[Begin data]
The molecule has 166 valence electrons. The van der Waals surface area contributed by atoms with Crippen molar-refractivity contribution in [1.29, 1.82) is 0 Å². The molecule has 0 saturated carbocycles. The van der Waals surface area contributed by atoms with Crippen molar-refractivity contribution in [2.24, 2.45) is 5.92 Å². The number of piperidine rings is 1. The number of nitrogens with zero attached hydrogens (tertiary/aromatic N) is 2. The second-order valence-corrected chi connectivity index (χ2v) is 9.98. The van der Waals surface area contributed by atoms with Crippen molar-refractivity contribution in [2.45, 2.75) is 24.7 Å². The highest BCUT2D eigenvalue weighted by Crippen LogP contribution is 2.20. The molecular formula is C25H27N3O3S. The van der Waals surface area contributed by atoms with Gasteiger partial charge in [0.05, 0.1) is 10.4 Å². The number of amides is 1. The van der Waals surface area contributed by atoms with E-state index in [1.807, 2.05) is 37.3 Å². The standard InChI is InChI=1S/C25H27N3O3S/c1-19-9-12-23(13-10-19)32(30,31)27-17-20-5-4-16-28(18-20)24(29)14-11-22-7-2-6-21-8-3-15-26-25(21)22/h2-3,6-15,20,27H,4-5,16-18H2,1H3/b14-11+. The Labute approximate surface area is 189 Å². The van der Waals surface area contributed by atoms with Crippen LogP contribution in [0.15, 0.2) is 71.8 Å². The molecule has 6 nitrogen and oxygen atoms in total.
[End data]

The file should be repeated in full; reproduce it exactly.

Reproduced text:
The molecule has 166 valence electrons. The van der Waals surface area contributed by atoms with Crippen molar-refractivity contribution in [1.29, 1.82) is 0 Å². The molecule has 0 saturated carbocycles. The van der Waals surface area contributed by atoms with Crippen molar-refractivity contribution in [2.24, 2.45) is 5.92 Å². The number of piperidine rings is 1. The number of nitrogens with zero attached hydrogens (tertiary/aromatic N) is 2. The second-order valence-corrected chi connectivity index (χ2v) is 9.98. The van der Waals surface area contributed by atoms with Crippen molar-refractivity contribution in [2.45, 2.75) is 24.7 Å². The highest BCUT2D eigenvalue weighted by Crippen LogP contribution is 2.20. The molecular formula is C25H27N3O3S. The van der Waals surface area contributed by atoms with Gasteiger partial charge in [0.05, 0.1) is 10.4 Å². The number of amides is 1. The van der Waals surface area contributed by atoms with E-state index in [1.807, 2.05) is 37.3 Å². The standard InChI is InChI=1S/C25H27N3O3S/c1-19-9-12-23(13-10-19)32(30,31)27-17-20-5-4-16-28(18-20)24(29)14-11-22-7-2-6-21-8-3-15-26-25(21)22/h2-3,6-15,20,27H,4-5,16-18H2,1H3/b14-11+. The Labute approximate surface area is 189 Å². The van der Waals surface area contributed by atoms with Crippen LogP contribution in [0.15, 0.2) is 71.8 Å². The molecule has 6 nitrogen and oxygen atoms in total.